Peer Leadership Reflections

Peer Leadership Reflections

In Their Own Words

Read what Jacob & Daniel have to say, in their own words, about reaching out and connecting with peers through their Sloane Peer Leader Fellowships (North Shore Cohort 1).

Jacob Abbisso, Gann Academy, Class of 2018:

photo What was the most surprising aspect of your work as a Sloane Peer Leadership Fellow? I learned that leadership requires a very complex set of skills. The prerequisite for any type of leadership is passion. It is only possible to spark an interest in others if that flame burns brightly within yourself.

What have you learned about your Jewish community through this experience? There are many other passionate teens from all over the North Shore (and beyond!) who are committed to Tikkun Olam. It is important for us to connect and be the voice of the future. People want to be active, but need a pathway in. For teens especially, it can be difficult to find others who want to change the world instead of retreating into their own. It has been awesome to be a part of something so big and to feel momentum build.

What has been the most challenging aspect of your work as a Sloane Peer Leadership Fellow? The most challenging aspect is taking risks to engage people I don’t know very well in a way that makes them feel comfortable and respects their individual expressions of faith. It’s also a challenge to pique the interest of someone who isn’t a “practicing” Jew. We all observe in different ways, but we have a thread that binds us.

What else should we know about your experience as a fellow? My experience as a fellow is both gratifying and empowering! I feel something much larger than myself. I’m passionate about Judaism and Tikkun Olam, and couldn’t be true to myself if I were trying to get people involved in something I didn’t believe in.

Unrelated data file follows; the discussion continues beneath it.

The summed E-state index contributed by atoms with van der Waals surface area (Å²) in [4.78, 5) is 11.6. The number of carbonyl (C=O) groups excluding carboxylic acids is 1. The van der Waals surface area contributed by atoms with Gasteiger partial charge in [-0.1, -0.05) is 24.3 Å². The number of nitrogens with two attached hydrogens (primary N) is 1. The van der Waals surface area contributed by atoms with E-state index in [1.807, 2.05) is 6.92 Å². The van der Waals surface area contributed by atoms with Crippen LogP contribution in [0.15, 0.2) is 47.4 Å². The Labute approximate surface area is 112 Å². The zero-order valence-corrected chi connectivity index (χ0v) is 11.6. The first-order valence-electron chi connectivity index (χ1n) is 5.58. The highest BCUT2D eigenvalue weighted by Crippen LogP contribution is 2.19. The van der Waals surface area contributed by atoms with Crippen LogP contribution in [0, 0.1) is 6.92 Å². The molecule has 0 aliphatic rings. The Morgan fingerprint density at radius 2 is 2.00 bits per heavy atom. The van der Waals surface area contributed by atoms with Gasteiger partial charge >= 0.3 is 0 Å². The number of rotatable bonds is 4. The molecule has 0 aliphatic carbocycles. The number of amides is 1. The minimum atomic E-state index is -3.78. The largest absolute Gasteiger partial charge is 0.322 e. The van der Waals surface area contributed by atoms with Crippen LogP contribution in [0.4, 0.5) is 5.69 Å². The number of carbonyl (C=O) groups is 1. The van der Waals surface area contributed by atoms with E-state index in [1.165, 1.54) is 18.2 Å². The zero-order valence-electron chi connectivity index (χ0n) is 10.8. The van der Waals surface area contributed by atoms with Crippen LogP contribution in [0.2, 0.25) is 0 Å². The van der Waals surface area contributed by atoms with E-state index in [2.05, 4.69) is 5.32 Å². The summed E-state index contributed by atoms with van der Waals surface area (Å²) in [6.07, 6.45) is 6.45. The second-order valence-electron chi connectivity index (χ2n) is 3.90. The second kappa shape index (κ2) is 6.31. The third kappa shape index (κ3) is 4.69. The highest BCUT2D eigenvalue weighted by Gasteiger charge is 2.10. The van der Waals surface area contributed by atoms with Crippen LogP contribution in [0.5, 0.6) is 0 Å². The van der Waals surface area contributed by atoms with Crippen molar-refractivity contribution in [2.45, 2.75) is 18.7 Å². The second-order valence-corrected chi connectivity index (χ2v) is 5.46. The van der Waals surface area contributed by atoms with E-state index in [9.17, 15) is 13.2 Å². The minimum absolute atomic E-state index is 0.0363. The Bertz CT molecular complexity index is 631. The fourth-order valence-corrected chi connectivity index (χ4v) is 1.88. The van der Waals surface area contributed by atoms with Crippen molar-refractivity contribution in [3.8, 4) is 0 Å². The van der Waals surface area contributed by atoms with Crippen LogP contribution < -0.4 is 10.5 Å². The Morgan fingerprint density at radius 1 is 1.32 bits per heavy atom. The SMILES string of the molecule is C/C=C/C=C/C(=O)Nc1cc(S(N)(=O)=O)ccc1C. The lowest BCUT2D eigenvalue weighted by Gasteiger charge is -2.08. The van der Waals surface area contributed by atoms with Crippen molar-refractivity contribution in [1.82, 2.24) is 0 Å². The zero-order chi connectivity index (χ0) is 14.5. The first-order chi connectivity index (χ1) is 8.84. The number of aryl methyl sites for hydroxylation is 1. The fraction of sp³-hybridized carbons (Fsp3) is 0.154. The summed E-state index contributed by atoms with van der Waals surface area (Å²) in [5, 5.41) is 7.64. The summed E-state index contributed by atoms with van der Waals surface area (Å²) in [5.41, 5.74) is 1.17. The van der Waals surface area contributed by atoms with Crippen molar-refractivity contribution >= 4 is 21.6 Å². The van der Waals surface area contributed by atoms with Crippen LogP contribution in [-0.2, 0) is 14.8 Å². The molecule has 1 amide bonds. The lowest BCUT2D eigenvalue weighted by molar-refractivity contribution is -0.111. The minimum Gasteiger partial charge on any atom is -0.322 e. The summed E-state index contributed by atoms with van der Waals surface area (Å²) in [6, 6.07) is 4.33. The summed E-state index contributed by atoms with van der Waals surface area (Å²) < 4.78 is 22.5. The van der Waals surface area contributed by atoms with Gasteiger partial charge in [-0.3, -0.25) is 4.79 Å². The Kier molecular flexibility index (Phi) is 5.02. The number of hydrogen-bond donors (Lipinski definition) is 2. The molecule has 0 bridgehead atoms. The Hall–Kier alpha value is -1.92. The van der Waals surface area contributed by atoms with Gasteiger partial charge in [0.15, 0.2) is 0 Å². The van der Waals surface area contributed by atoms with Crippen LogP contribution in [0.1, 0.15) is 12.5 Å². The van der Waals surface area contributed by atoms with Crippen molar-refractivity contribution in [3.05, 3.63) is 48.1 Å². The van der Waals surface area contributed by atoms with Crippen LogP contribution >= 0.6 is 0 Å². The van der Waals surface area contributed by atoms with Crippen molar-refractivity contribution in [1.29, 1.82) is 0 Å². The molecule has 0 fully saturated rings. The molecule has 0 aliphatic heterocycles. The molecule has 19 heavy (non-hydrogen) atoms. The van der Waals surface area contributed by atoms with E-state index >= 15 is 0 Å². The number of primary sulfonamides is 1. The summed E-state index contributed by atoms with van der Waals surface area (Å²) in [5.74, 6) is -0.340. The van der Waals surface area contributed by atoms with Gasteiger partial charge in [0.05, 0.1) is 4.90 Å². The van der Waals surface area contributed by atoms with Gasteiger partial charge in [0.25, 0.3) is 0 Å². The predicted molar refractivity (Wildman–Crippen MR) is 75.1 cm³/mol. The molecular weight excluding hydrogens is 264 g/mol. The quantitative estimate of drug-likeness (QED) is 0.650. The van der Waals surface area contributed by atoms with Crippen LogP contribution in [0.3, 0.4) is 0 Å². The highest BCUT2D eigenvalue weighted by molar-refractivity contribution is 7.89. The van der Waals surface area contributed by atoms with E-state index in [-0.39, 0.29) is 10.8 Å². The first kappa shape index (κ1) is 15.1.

Daniel Kasten, St. Johns Prep, Class of 2019:

photo What motivated you to apply for the Fellowship? I knew being selected as a Sloane Peer Leadership Fellow would enable me to be more involved and have a broader impact on Jewish teens in my community.

What have you learned about peer engagement through this experience? I have found that teens enjoy spending time with their peers, they are motivated to volunteer and make a difference in the community by helping those in need, and enjoy broadening their social and religious identity. Many teens in our community are involved in Jewish overnight camps and I believe we can leverage these relationships and outreach during the school year to ensure that these connections remain strong outside of camp.

How has the Fellowship impacted your life? After being trained by a representative of Hillel International, I have learned the value of communication and the importance of actively listening to my peers. This is vital in helping to create programming that would target the interests and needs of specifc groups. More importantly, this opportunity has given me insight as I prepare to transition toward college and look forward to seeking out Jewish community groups to support on campus.